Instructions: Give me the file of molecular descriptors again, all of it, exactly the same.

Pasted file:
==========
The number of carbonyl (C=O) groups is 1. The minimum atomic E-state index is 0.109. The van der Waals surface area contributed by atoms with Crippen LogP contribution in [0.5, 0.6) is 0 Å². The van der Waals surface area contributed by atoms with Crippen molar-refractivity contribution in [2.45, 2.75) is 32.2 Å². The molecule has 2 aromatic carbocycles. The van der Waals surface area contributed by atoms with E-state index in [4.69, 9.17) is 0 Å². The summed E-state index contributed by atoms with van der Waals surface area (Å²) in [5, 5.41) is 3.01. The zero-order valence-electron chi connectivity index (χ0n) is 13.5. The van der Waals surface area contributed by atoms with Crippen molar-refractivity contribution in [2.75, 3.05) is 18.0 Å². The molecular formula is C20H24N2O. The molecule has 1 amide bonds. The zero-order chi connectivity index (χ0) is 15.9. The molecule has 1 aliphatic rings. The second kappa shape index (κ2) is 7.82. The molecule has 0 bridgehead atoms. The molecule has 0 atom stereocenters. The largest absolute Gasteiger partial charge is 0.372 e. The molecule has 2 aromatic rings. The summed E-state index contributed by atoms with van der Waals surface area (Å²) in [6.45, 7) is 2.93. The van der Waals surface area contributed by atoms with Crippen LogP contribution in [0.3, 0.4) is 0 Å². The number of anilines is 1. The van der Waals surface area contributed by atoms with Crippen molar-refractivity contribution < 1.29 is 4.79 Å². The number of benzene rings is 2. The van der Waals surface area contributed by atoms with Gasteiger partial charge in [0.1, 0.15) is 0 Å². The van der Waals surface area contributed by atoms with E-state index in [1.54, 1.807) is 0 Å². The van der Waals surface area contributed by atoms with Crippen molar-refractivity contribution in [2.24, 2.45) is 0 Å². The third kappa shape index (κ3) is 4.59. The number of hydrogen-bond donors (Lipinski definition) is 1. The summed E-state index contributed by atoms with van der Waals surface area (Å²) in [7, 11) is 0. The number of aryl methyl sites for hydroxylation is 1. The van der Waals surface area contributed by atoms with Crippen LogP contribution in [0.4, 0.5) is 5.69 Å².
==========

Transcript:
The number of carbonyl (C=O) groups is 1. The minimum atomic E-state index is 0.109. The van der Waals surface area contributed by atoms with Crippen LogP contribution in [0.5, 0.6) is 0 Å². The van der Waals surface area contributed by atoms with Crippen molar-refractivity contribution in [2.45, 2.75) is 32.2 Å². The molecule has 2 aromatic carbocycles. The van der Waals surface area contributed by atoms with E-state index in [4.69, 9.17) is 0 Å². The summed E-state index contributed by atoms with van der Waals surface area (Å²) in [5, 5.41) is 3.01. The zero-order valence-electron chi connectivity index (χ0n) is 13.5. The van der Waals surface area contributed by atoms with Crippen molar-refractivity contribution in [2.75, 3.05) is 18.0 Å². The molecular formula is C20H24N2O. The molecule has 1 amide bonds. The zero-order chi connectivity index (χ0) is 15.9. The molecule has 1 aliphatic rings. The second kappa shape index (κ2) is 7.82. The molecule has 0 bridgehead atoms. The molecule has 0 atom stereocenters. The largest absolute Gasteiger partial charge is 0.372 e. The molecule has 2 aromatic rings. The summed E-state index contributed by atoms with van der Waals surface area (Å²) in [6.45, 7) is 2.93. The van der Waals surface area contributed by atoms with Crippen LogP contribution in [0.3, 0.4) is 0 Å². The number of anilines is 1. The van der Waals surface area contributed by atoms with Crippen molar-refractivity contribution < 1.29 is 4.79 Å². The number of benzene rings is 2. The van der Waals surface area contributed by atoms with Gasteiger partial charge in [0.1, 0.15) is 0 Å². The van der Waals surface area contributed by atoms with E-state index in [1.54, 1.807) is 0 Å². The van der Waals surface area contributed by atoms with Crippen molar-refractivity contribution in [2.24, 2.45) is 0 Å². The third kappa shape index (κ3) is 4.59. The number of hydrogen-bond donors (Lipinski definition) is 1. The summed E-state index contributed by atoms with van der Waals surface area (Å²) in [7, 11) is 0. The number of aryl methyl sites for hydroxylation is 1. The van der Waals surface area contributed by atoms with Crippen LogP contribution in [0.4, 0.5) is 5.69 Å².